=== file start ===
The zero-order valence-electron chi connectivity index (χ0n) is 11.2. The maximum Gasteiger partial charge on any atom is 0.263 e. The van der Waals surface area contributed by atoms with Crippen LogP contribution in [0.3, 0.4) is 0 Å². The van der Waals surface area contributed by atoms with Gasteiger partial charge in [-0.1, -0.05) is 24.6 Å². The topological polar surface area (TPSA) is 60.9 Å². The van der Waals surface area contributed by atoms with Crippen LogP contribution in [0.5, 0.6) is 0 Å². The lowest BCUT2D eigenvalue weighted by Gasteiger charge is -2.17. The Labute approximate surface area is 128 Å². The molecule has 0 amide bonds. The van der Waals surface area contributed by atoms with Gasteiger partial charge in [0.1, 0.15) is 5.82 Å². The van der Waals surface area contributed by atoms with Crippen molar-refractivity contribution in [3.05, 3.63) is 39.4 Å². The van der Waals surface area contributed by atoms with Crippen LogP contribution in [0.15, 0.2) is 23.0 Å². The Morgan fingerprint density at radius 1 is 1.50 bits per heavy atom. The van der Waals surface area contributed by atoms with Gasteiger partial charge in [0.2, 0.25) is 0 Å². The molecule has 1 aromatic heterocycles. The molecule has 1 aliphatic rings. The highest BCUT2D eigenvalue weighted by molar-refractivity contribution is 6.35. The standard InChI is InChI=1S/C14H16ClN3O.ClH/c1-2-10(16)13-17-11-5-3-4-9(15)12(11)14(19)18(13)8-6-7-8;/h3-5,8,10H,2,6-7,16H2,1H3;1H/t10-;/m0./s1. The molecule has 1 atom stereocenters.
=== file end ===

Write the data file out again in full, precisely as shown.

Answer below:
The zero-order valence-electron chi connectivity index (χ0n) is 11.2. The maximum Gasteiger partial charge on any atom is 0.263 e. The van der Waals surface area contributed by atoms with Crippen LogP contribution in [0.3, 0.4) is 0 Å². The van der Waals surface area contributed by atoms with Gasteiger partial charge in [-0.1, -0.05) is 24.6 Å². The topological polar surface area (TPSA) is 60.9 Å². The van der Waals surface area contributed by atoms with Crippen LogP contribution in [0.5, 0.6) is 0 Å². The lowest BCUT2D eigenvalue weighted by Gasteiger charge is -2.17. The Labute approximate surface area is 128 Å². The molecule has 0 amide bonds. The van der Waals surface area contributed by atoms with Gasteiger partial charge in [0.1, 0.15) is 5.82 Å². The van der Waals surface area contributed by atoms with Crippen molar-refractivity contribution in [3.05, 3.63) is 39.4 Å². The van der Waals surface area contributed by atoms with Crippen LogP contribution in [0.15, 0.2) is 23.0 Å². The Morgan fingerprint density at radius 1 is 1.50 bits per heavy atom. The van der Waals surface area contributed by atoms with Gasteiger partial charge in [0.2, 0.25) is 0 Å². The molecule has 1 aromatic heterocycles. The molecule has 1 aliphatic rings. The highest BCUT2D eigenvalue weighted by molar-refractivity contribution is 6.35. The standard InChI is InChI=1S/C14H16ClN3O.ClH/c1-2-10(16)13-17-11-5-3-4-9(15)12(11)14(19)18(13)8-6-7-8;/h3-5,8,10H,2,6-7,16H2,1H3;1H/t10-;/m0./s1. The molecule has 1 atom stereocenters.